This is the Way We Wash Our Clothes… Or Is It? Laundry in Regency England

Kristi here. One of the worst things about taking a long trip is the amount of laundry you have to do when you return. As annoying as I find the chore, at least I get to walk away after throwing the clothes in the washer.

No such luck for the Regency era laundress.

WashingMachinePrior to the 19th century, laundry had pretty much been done the same way. Soak it, boil it, beat it with a rock. No wonder they wore their clothes dirty.

Thank God for the beginnings of the industrial revolution and all those crafty souls that saw a chance to make money by making laundry easier. They crated the forerunners to the oh-so-convenient machine I have today.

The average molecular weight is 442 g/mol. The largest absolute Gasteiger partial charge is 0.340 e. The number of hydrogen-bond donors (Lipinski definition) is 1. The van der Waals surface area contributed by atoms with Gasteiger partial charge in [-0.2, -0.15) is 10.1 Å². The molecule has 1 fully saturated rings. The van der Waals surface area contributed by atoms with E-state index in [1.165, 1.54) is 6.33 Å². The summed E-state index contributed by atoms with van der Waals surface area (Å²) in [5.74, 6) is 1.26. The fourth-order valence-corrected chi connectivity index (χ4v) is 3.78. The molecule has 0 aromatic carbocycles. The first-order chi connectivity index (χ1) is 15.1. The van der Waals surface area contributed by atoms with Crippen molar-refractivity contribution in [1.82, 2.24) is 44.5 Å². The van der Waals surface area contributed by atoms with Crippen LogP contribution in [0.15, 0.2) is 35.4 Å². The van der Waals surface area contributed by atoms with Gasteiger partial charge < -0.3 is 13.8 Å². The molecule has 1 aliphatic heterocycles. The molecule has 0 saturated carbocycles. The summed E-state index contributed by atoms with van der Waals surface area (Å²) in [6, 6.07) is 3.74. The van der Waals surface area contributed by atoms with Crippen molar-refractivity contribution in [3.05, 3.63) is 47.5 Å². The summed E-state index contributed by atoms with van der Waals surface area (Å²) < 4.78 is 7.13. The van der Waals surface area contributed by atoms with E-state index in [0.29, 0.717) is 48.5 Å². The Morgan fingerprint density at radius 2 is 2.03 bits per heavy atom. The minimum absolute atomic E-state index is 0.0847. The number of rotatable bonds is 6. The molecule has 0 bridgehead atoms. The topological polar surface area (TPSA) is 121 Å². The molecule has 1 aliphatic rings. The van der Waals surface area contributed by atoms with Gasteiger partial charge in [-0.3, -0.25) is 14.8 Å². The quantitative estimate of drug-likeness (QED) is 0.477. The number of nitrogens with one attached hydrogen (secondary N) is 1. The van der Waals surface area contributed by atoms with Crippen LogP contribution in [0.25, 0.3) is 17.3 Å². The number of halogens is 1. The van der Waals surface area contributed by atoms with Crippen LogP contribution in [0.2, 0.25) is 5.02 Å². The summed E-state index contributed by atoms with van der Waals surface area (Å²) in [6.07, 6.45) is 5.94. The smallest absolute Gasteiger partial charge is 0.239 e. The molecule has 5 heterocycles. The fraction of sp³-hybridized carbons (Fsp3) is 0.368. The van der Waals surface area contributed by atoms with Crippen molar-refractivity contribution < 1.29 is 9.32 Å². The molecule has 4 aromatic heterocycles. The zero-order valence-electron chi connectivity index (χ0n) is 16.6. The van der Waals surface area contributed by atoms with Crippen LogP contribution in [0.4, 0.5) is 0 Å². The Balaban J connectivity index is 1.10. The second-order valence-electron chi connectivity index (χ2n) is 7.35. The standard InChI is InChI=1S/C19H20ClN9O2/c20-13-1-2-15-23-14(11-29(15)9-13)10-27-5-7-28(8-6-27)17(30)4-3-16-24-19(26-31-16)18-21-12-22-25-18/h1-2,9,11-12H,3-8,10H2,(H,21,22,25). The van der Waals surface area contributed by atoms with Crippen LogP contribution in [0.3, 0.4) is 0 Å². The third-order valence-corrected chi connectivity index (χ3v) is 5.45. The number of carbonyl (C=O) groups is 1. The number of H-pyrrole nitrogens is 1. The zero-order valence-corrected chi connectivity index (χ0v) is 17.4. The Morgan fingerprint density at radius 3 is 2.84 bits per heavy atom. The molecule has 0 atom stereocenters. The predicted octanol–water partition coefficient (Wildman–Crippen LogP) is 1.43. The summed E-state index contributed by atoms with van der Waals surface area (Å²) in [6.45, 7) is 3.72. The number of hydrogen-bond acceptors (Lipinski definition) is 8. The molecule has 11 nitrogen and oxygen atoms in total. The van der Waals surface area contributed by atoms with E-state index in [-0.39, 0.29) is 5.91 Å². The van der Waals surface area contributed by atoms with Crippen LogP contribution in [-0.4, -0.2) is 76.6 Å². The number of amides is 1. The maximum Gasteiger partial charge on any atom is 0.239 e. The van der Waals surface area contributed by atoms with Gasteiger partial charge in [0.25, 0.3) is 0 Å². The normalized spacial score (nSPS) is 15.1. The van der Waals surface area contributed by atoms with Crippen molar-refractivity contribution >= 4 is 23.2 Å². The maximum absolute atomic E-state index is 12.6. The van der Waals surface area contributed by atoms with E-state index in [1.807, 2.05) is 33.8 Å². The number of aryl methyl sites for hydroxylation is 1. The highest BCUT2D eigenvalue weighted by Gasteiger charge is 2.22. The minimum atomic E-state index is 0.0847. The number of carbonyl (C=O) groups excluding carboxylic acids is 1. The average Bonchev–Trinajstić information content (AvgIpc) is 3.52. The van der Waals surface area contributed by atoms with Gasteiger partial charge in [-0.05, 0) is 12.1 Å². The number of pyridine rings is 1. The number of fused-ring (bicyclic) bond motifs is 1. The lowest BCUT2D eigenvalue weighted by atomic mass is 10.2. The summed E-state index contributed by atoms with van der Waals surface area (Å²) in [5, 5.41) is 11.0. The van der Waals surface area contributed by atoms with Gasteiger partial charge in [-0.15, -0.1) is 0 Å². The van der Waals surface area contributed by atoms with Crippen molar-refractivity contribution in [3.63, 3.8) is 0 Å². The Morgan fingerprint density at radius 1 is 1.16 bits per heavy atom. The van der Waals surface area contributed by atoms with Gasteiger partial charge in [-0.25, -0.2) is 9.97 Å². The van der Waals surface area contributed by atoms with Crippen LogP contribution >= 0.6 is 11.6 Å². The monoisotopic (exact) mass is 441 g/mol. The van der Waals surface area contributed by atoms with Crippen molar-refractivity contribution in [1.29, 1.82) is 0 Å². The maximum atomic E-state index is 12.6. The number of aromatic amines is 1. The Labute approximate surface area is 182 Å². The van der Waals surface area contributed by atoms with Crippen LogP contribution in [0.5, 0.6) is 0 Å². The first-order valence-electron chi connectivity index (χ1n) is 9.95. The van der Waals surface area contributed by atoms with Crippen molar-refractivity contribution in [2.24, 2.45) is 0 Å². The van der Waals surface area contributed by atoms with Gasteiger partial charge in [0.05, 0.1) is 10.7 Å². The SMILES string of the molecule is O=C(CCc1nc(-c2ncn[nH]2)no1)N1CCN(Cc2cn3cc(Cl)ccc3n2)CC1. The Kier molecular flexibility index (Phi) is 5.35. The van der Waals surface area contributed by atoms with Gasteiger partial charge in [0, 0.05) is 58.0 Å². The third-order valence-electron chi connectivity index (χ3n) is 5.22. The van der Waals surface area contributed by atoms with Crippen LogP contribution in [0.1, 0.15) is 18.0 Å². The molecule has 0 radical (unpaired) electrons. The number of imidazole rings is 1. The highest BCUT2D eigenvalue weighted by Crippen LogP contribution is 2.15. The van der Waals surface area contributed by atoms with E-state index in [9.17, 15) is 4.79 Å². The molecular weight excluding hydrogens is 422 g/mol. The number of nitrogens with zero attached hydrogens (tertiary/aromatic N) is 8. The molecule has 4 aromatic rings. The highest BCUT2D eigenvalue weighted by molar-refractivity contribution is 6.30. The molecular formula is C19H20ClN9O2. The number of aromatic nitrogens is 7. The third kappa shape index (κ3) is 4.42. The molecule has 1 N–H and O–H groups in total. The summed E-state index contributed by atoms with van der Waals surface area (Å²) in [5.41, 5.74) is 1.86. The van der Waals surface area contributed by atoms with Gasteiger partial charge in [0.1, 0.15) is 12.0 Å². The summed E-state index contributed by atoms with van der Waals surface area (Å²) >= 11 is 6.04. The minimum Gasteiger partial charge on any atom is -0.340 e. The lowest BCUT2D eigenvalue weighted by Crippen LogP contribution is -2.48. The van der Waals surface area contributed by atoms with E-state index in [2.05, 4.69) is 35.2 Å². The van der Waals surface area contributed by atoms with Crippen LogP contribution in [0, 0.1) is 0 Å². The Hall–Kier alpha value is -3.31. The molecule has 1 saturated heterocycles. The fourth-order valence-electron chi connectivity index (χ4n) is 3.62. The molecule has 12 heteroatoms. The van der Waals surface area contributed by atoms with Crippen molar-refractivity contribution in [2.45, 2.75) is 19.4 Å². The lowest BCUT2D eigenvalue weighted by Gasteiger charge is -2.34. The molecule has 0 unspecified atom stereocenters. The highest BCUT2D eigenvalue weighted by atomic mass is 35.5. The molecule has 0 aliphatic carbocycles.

Some of the earliest advertisements for washing machines are from England in the 1790s. It was basically a barrel with a crank that would turn the paddles in the barrel, agitating the clothes in the water. Still a lot of work, but you could clean more than one or two garments at a time. The arrangement of the paddles allowed for more efficient washing as well, requiring less lye, less hot water, and less brutality.

Good news for the wearers of delicate muslin dresses.

Clothes were still hung or laid out to dry as an effective dryer was still a few years away.

Do you still do any of your washing by hand? Do you use a clothesline?

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